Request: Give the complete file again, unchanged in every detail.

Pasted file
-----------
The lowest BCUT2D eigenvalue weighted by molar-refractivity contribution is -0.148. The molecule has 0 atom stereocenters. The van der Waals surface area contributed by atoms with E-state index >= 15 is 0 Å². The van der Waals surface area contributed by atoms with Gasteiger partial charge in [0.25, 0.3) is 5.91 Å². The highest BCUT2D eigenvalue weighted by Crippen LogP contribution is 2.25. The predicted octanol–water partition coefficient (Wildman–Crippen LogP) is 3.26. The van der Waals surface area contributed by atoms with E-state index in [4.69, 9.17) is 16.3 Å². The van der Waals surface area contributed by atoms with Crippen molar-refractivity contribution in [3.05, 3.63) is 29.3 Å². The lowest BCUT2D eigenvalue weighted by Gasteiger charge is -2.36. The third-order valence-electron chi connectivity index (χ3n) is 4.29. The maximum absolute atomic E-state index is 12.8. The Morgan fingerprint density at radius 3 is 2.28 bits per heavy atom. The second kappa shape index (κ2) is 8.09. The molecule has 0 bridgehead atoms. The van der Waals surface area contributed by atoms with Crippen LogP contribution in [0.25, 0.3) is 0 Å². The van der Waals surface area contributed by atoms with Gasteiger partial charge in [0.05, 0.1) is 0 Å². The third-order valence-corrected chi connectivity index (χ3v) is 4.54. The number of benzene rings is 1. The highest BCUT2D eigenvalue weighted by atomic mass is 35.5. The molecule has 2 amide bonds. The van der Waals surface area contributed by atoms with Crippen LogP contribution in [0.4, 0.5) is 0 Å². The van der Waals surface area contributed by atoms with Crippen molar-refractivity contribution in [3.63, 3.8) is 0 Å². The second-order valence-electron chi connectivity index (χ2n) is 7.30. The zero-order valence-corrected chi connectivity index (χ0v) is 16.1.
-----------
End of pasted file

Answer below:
The lowest BCUT2D eigenvalue weighted by molar-refractivity contribution is -0.148. The molecule has 0 atom stereocenters. The van der Waals surface area contributed by atoms with E-state index >= 15 is 0 Å². The van der Waals surface area contributed by atoms with Gasteiger partial charge in [0.25, 0.3) is 5.91 Å². The highest BCUT2D eigenvalue weighted by Crippen LogP contribution is 2.25. The predicted octanol–water partition coefficient (Wildman–Crippen LogP) is 3.26. The van der Waals surface area contributed by atoms with E-state index in [4.69, 9.17) is 16.3 Å². The van der Waals surface area contributed by atoms with Crippen molar-refractivity contribution in [3.05, 3.63) is 29.3 Å². The lowest BCUT2D eigenvalue weighted by Gasteiger charge is -2.36. The third-order valence-electron chi connectivity index (χ3n) is 4.29. The maximum absolute atomic E-state index is 12.8. The Morgan fingerprint density at radius 3 is 2.28 bits per heavy atom. The second kappa shape index (κ2) is 8.09. The molecule has 0 bridgehead atoms. The van der Waals surface area contributed by atoms with Crippen LogP contribution in [0.25, 0.3) is 0 Å². The van der Waals surface area contributed by atoms with Gasteiger partial charge in [0.05, 0.1) is 0 Å². The third-order valence-corrected chi connectivity index (χ3v) is 4.54. The number of benzene rings is 1. The highest BCUT2D eigenvalue weighted by atomic mass is 35.5. The molecule has 2 amide bonds. The van der Waals surface area contributed by atoms with Crippen LogP contribution in [0.4, 0.5) is 0 Å². The van der Waals surface area contributed by atoms with Crippen molar-refractivity contribution in [3.63, 3.8) is 0 Å². The second-order valence-electron chi connectivity index (χ2n) is 7.30. The zero-order valence-corrected chi connectivity index (χ0v) is 16.1.